1 What is educational leadership?
Leadership is a complex matter: a plethora of publications have been written on the subject. From the outset it should be stated that there is no one right way of leading, and that there are no quick fixes or easy recipes for resolving educational leadership challenges.
This course introduces some of the academic tools and ideas that will support you to develop a critical perspective about approaches to leadership in your own context. We have all experienced the leadership of others in our professional and personal lives, and we will all have a view about which leadership actions, behaviours and strategies might be required in a given situation.
However, there can be confusion about what terms such as ‘leadership’, ‘leading’, ‘administration’ or ‘management’ can mean across organisations. Over time, the names of roles have evolved to reflect the amount of leadership expected. Schools use terms such as:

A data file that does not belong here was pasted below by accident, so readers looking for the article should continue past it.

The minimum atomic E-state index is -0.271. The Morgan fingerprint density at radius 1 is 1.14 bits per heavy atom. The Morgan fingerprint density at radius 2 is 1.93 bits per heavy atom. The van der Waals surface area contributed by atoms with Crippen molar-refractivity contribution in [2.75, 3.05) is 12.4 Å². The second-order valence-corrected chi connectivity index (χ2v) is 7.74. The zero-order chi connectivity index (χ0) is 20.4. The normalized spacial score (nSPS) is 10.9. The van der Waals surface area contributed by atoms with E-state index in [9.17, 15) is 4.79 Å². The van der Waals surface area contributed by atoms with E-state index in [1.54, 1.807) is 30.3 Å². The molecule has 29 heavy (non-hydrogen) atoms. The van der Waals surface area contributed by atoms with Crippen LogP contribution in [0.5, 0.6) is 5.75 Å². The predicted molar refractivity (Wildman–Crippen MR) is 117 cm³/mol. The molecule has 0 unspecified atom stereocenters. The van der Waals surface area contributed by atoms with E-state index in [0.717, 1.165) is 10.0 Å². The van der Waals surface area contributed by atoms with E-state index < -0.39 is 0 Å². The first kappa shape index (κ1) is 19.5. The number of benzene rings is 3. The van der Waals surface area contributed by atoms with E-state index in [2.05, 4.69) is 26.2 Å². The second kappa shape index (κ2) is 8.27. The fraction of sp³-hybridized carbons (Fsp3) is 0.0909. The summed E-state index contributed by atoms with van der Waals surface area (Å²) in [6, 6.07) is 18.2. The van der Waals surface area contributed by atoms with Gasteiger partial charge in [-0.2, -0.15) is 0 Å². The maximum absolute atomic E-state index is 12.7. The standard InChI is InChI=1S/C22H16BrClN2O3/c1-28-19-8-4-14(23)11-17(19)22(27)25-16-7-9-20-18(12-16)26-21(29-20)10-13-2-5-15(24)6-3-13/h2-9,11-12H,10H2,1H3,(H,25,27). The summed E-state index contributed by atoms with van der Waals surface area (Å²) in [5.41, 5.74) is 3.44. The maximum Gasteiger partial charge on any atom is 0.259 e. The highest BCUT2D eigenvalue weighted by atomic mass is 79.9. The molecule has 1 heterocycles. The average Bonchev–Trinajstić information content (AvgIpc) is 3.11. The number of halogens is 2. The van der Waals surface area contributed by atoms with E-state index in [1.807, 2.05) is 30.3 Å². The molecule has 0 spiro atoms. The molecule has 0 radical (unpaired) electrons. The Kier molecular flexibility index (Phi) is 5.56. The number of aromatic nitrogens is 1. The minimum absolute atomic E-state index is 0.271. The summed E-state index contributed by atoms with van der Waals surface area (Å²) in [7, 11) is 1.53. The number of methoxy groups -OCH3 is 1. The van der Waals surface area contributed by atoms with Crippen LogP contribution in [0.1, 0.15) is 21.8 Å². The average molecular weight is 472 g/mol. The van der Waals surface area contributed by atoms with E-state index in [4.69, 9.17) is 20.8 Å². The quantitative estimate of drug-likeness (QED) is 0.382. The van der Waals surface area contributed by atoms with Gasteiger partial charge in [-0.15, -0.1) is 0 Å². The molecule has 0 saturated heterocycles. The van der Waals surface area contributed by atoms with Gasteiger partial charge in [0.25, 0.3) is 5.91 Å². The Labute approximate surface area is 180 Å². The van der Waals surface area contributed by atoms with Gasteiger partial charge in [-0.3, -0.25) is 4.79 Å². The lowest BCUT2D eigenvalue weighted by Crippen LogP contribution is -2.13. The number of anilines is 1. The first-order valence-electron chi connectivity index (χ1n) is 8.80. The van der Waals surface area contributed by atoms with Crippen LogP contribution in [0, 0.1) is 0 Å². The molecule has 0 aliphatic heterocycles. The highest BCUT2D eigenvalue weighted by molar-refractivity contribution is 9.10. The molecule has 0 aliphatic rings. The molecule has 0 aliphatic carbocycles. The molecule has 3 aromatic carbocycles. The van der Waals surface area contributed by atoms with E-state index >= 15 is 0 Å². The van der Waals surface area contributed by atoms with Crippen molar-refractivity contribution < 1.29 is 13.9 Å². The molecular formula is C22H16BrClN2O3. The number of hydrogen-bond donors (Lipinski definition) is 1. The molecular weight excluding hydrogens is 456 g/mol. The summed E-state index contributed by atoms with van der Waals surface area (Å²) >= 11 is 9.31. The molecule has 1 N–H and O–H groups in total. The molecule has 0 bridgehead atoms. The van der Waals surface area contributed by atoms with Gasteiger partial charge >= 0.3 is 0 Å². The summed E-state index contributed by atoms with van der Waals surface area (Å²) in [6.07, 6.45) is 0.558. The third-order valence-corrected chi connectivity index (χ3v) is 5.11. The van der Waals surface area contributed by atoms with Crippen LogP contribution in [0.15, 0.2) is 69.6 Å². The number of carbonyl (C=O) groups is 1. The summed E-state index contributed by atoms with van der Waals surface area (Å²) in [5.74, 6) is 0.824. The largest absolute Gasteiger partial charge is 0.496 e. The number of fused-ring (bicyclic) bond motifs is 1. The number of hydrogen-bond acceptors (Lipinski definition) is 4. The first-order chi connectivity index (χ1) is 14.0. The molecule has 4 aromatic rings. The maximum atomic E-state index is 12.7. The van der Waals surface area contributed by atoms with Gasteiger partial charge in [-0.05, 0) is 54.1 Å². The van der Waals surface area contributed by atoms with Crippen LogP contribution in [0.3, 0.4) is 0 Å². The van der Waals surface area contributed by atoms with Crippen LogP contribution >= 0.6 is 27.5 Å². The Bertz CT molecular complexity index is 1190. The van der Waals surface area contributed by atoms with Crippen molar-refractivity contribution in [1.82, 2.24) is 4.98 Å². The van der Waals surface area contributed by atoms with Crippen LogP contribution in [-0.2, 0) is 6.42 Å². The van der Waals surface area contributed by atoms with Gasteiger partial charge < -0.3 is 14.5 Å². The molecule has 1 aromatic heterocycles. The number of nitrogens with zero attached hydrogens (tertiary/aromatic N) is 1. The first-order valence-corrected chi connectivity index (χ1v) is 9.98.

- ‘middle managers’
- ‘subject leaders’
- ‘leaders of learning’
- ‘senior management teams’
- ‘senior leadership teams’.
What is generally accepted is that:
- leadership is exercised by many professionals
- leadership tasks can be performed by many members of an organisation with and without positional authority.
Many roles are a combination of ‘leading’ and ‘managing’, and the emphasis will vary from person to person and from organisation to organisation. Leading has been described as working with people to change behaviours, attitudes and values, whilst managers are more likely to maintain the performance of people and systems. However, from an academic perspective, educational leadership and management remain as contested concepts!
Activity 1: Leadership and management
Consider the ‘leadership and management’ structures in an organisation that you are familiar with. Who appears to have leadership responsibility as part of their role and what evidence do you have to support this judgement?
Can you think of and list some examples of change within your school that are a direct or indirect result of leadership practice? Again, what evidence can you draw upon to support your views?